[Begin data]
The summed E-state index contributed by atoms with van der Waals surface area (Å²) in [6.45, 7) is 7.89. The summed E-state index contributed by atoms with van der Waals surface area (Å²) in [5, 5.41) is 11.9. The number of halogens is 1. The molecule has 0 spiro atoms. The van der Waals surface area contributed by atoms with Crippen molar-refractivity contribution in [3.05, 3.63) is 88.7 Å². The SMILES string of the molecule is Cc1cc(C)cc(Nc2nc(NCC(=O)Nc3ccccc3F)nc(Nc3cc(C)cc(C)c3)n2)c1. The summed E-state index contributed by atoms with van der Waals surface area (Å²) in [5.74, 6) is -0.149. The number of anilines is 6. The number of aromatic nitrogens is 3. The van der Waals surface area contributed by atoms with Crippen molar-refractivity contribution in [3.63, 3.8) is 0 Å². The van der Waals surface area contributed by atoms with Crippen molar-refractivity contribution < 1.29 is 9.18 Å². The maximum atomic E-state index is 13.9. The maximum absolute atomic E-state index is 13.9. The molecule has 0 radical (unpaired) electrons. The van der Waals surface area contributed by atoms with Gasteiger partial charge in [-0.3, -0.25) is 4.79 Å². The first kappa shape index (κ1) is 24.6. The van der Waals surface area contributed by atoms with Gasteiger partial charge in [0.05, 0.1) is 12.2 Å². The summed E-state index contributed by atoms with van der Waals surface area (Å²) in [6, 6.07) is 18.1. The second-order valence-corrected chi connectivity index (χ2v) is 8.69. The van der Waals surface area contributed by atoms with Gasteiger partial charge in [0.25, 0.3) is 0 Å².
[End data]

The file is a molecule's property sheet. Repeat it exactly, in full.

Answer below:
The summed E-state index contributed by atoms with van der Waals surface area (Å²) in [6.45, 7) is 7.89. The summed E-state index contributed by atoms with van der Waals surface area (Å²) in [5, 5.41) is 11.9. The number of halogens is 1. The molecule has 0 spiro atoms. The van der Waals surface area contributed by atoms with Crippen molar-refractivity contribution in [3.05, 3.63) is 88.7 Å². The SMILES string of the molecule is Cc1cc(C)cc(Nc2nc(NCC(=O)Nc3ccccc3F)nc(Nc3cc(C)cc(C)c3)n2)c1. The summed E-state index contributed by atoms with van der Waals surface area (Å²) in [5.74, 6) is -0.149. The number of anilines is 6. The number of aromatic nitrogens is 3. The van der Waals surface area contributed by atoms with Crippen molar-refractivity contribution in [3.63, 3.8) is 0 Å². The van der Waals surface area contributed by atoms with Crippen molar-refractivity contribution < 1.29 is 9.18 Å². The maximum atomic E-state index is 13.9. The maximum absolute atomic E-state index is 13.9. The molecule has 0 radical (unpaired) electrons. The van der Waals surface area contributed by atoms with Gasteiger partial charge in [-0.3, -0.25) is 4.79 Å². The first kappa shape index (κ1) is 24.6. The van der Waals surface area contributed by atoms with Gasteiger partial charge in [0.05, 0.1) is 12.2 Å². The summed E-state index contributed by atoms with van der Waals surface area (Å²) in [6, 6.07) is 18.1. The second-order valence-corrected chi connectivity index (χ2v) is 8.69. The van der Waals surface area contributed by atoms with Gasteiger partial charge in [0.25, 0.3) is 0 Å².